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Who knew the Department of Defense took operational security so seriously?
Multiple outlets are reporting that the government agency charged with protecting our nation’s secrets – the DoD – is punishing seven active-duty Navy SEALs who consulted on EA’s Medal of Honor: Warfighter. Four more are under investigation.
The DoD docked the SEALs’ pay for two months and placed letters of reprimand in their file. For all intents and purposes, this could end their careers.
Last month, GamesBeat reported that EA consulted with two dozen active-duty and retired SEALs and other Spec Ops personnel – including Matt Bissonnette, who was part of the Seal Team 6 team that killed Osama Bin Laden – for Medal of Honor: Warfighter.
At the time, EA spokesman Pete Nguyen told GamesBeat, “We are not aware of any rules that oblige EA to vet the game with the Department of Defense, and we don’t know if veterans who consulted on the game have been in contact with the Department of Defense.”
The latter has now been definitively settled. Apparently, the SEALs didn’t follow the normal vetting process, and they’re paying the price.
While civilians aren’t obligated to safeguard classified information – think of it as freedom of the press – military personnel are entrusted with security clearances, which entail very specific guidelines and restrictions.
And the military is very clear about interacting with the media: Service members must obtain permission before speaking to journalists. Typically, the DoD will refer the military personnel or media to Public Affairs Officers (PAOs).
I have no doubt that EA’s intentions were pure. The Medal of Honor reboot (2010) – based in part on Afghanistan’s Operation Anaconda – took great pains to honor the heroic sacrifice of our men and women in uniform. See this quote, taken from the game’s ending.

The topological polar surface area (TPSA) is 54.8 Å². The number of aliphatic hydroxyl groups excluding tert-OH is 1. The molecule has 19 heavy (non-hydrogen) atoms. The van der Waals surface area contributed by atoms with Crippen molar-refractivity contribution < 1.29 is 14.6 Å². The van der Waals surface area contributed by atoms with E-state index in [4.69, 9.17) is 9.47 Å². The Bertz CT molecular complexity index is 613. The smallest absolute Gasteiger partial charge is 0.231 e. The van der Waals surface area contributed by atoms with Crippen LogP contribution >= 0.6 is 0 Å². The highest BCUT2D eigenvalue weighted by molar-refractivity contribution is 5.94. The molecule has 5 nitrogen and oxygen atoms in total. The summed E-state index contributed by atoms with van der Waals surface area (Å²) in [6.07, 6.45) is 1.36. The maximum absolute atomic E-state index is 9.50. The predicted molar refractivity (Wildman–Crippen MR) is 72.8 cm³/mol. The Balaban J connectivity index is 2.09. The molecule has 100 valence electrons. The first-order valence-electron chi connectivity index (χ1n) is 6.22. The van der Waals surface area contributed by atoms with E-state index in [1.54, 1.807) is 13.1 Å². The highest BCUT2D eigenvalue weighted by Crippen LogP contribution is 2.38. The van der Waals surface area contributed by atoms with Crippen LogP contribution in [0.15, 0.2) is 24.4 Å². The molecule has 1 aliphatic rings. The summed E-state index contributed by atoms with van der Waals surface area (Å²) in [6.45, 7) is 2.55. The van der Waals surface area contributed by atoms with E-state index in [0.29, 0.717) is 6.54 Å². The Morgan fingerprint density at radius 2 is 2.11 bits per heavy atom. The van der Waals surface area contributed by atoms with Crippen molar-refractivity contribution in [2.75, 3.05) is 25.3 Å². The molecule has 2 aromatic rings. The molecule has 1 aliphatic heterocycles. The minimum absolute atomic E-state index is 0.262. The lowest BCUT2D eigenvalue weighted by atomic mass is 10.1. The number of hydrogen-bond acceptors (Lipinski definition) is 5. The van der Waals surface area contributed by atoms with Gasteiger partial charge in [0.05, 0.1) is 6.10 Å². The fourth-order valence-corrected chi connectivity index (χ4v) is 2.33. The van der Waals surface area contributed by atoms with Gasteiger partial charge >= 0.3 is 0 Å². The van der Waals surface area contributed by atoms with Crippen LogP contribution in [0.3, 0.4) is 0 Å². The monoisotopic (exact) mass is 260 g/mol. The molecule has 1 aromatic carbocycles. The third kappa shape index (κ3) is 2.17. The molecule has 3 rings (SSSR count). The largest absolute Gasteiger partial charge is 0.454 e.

But EA forgot to bone up on OPSEC procedures.
In the interests of full disclosure, I was in the Army Reserves for three years and can attest to the fact that the military takes OPSEC (and idle chit-chat with the media) very seriously – especially after General Stanley McChrystal – formerly the Commander, International Security Assistance Force and Commander, U.S. Forces Afghanistan – got a little too chummy with a Rolling Stone reporter, thereby forfeiting his career.
The military routinely lends technical assistance to Hollywood productions (provided the script passes DoD muster).
See: Top Gun, Transformers, Battleship, Black Hawk Down, etc.
But the DoD is especially sensitive about OPSEC concerns (the ‘ol “loose lips sink ships”), and Kathryn Bigelow’s Zero Dark Thirty – a fictionalized account of the raid that killed Osama Bin Laden – caused a recent stir.
In response to the alleged disclosure of sensitive intel, Rep. Peter T. King (R-NY), Chairman of the Committee on Homeland Security, said that “I am concerned about the possible exposure of classified information to these filmmakers, who as far as I know, do not possess security clearances.”
King has called for an investigation.
Given this turn of events – and the DoD’s ruffled feathers – it’s no surprise that the SEALs who consulted on Medal of Honor: Warfighter face disciplinary action.